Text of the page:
Here is a question for you.
Why are people so enthralled with chaos?
In ‘Appetite for Destruction: Why Are Americans so Obsessed with Disaster?‘, an article published on the non-profit AlterNet website, Emily Godbey, a professor at Albright College explained the following:
“Part of what happens is that as industrialism spreads, people get these very routine lives,” she explains. “The unexpected, no matter what it is, brings a certain kind of excitement to people’s lives … when they’ve been making widgets in a factory.”
While I agree with Godbey’s assessment, I also think it has something to do with humans natural curiosity in how other people’s lives are effected by circumstances beyond their control.
Which is why I chose to pick up Voices from Chernobyl by Svetlana Alexievich.
I wasn’t alive for the Chernobyl disaster of 1986, and yet, it’s still a fascinating subject some 30 years later.
Did Voices from Chernobyl curb my curiosity in regards to the Chernobyl disaster? Keep on reading to find out my thoughts and opinions.
On April 26, 1986, the worst nuclear reactor accident in history occurred in Chernobyl and contaminated as much as three quarters of Europe. Voices from Chernobyl is the first book to present personal accounts of the tragedy. Journalist Svetlana Alexievich interviewed hundreds of people affected by the meltdown—from innocent citizens to firefighters to those called in to clean up the disaster—and their stories reveal the fear, anger, and uncertainty with which they still live. Composed of interviews in monologue form, Voices from Chernobyl is a crucially important work, unforgettable in its emotional power and honesty.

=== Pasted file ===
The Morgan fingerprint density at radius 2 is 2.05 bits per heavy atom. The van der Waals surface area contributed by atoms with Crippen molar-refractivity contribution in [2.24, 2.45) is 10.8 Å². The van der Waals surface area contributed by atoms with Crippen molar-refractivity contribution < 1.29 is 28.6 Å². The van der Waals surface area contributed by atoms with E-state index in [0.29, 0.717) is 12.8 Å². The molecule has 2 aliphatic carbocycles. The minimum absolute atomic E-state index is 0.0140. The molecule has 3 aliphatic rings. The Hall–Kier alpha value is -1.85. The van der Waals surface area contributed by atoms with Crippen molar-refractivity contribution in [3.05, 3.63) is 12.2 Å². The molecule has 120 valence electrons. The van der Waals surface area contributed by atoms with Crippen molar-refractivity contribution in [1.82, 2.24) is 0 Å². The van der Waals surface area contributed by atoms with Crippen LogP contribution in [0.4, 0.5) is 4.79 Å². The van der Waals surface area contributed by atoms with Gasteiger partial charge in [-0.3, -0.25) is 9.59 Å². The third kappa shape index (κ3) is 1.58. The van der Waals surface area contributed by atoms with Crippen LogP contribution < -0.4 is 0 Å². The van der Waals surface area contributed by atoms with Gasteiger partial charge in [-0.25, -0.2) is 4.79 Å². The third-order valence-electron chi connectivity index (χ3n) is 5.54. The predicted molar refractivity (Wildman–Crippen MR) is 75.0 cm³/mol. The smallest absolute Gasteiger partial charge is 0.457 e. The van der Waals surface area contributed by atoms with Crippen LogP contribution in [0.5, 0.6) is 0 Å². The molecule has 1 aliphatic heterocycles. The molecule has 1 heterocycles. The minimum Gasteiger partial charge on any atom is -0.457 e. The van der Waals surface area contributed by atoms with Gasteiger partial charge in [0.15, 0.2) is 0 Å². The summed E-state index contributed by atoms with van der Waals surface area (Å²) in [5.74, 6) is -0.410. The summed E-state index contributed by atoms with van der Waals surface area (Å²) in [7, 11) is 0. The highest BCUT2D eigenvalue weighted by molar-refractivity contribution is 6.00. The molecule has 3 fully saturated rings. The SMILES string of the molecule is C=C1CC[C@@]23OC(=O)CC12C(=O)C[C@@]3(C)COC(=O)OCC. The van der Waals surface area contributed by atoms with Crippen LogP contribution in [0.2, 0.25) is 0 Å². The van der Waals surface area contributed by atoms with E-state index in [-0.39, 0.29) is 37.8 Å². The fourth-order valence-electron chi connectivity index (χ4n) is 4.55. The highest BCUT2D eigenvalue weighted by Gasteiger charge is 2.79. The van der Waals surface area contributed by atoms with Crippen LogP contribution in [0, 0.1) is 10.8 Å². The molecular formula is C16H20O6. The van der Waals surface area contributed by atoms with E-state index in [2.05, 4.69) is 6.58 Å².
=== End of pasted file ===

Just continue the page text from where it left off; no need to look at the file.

I have to admit that when I first started reading Voices from Chernobyl I almost forgot that I wasn’t reading post-apocalyptic fiction.
The fact that this happened. The fact that it was shrugged off for the first 36 hours or so. The fact that only 31 deaths are directly attributed, even though so many have had health related problems since made me really feel for what these people went through.
Each interview was structured differently from the others included in this book and for me, it made each unique to the next, even though the people talking were all reliving the same horrible event.
Obviously, as with any other bind up, certain people’s accounts effected in more than others. The first one, of a woman who lost her husband and child, honestly gave me nightmares.
However, I also think each of the interviews included in Voices from Chernobyl couldn’t have made the book more impactful without the story either preceding or forgoing the particular one I was reading.
Overall Rating: 3 out of 5 stars.